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To reach the fi rst stop along the Coecles Harbor Marine Water Trail, head southeast from the Burns Road put-in and hug the shore for a few hundred feet until you reach a small white buoy with a green oak leaf—The Nature Conservancy’s logo—painted on top. Like the trail’s other buoys, this one fl oats just 20 feet offshore, making it quite easy to fi nd amid the harbor’s dark-green waters. Paddlers may fi nd this buoy’s location a bit odd at fi rst, considering its proximity to a well-developed shoreline.
Shelter Island, NY - Sea Kayaking - Trail Length: 7.4
Launching from the town boat ramp puts you in just the right position to paddle north along Cold Spring Harbor’s eastern shore. But you have another option: directly across from the ramp sits Cold Spring Beach, a long, narrow strip of land that almost cuts off the southernmost part of the harbor from the rest. No paddle here would be complete without fi rst taking at least a quick tour around this small but protected part of the harbor.
Cold Spring Harbor, NY - Sea Kayaking - Trail Length: 9.4
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The Connetquot is quite wide near the put-in at Timber Point, with both shores being extensively developed.
Great River, NY - Sea Kayaking - Trail Length: 6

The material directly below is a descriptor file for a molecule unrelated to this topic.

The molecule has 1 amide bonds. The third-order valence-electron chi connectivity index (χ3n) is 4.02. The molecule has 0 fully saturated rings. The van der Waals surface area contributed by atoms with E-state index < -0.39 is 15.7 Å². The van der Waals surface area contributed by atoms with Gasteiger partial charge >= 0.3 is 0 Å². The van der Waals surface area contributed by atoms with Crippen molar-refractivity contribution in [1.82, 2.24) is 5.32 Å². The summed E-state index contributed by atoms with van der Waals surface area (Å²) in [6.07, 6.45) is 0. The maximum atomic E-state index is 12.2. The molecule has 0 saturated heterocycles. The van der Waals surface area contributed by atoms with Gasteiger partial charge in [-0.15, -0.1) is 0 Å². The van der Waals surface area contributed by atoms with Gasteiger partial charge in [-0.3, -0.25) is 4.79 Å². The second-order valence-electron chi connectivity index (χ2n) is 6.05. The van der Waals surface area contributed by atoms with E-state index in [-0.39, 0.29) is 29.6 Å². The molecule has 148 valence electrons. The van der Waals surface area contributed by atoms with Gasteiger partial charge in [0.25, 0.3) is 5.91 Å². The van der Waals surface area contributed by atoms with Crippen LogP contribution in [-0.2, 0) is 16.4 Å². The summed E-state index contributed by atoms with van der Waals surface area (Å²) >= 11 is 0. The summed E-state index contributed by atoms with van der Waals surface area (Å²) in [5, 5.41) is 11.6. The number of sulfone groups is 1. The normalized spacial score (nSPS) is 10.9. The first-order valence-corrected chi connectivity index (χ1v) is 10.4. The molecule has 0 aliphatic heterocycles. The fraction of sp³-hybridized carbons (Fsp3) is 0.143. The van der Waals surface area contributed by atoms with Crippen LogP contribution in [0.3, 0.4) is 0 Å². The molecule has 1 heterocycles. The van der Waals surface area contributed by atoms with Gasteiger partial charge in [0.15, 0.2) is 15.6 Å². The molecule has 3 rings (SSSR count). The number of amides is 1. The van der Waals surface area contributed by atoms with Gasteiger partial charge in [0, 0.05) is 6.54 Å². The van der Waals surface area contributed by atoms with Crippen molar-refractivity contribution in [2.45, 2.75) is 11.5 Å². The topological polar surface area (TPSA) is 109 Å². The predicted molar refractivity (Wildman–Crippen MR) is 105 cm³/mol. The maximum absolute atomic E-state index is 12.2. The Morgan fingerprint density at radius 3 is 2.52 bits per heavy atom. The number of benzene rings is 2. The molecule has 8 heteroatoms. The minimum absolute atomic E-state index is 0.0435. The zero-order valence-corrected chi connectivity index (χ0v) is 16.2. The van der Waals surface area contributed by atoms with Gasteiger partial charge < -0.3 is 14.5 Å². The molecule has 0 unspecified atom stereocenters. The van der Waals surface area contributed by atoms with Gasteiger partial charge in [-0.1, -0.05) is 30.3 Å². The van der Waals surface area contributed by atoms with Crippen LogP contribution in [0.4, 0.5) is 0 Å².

Launch from the beach at the end of Pequash Avenue, and the first thing you’ll have to do is decide on a direction in which to head. The northern tip of Robins Island lies just 2 miles due south of the beach, and the Little Hog Neck peninsula sits on the opposite side of the horseshoe-shaped harbor even closer than that.
Mattituck, NY - Sea Kayaking - Trail Length: 6.3
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While not especially scenic, the fi rst few miles of a paddle down the East River are arguably unique.
East River, NY - Sea Kayaking - Trail Length: 13
It’s hard to imagine just how pristine the area before you is when you stand near the put-in at the end of Pine Avenue
Riverhead, NY - Sea Kayaking - Trail Length: 10.1
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As you look out from the beach at Osprey Park, the development that is so prevalent along the Forge River is quite hard to miss. There are houses almost everywhere you look, except for a small section of wooded shoreline directly across from the park, and the land of the William Floyd Estate just to the south.
Mastic, NY - Sea Kayaking - Trail Length: 6.4
Although Georgica Pond proper is an interesting paddle, its two coves and four creeks are the truly exciting parts to explore. Launching from the small lot on Montauk Highway puts you immediately on one of those creeks: 0.25-mile-long Tallmage’s Creek.
East Hampton, NY - Sea Kayaking - Trail Length: 5.7
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Few would call the Gowanus Canal a pretty place to paddle, but they would surely call it interesting, to say the least. This fact should become obvious to you as you launch from the Gowanus Dredgers’ dock and begin heading north on its waters.
Hudson River, NY - Sea Kayaking - Trail Length: 4.3
Because Greenport is a very active, working harbor throughout the year, you should take a great deal of caution and care when launching from the train-station beach, even during the off-season. You’ll notice a few fishing trawlers sitting at their docks almost straight ahead, with the Shelter Island North Ferry cruising back and forth just a few feet beyond.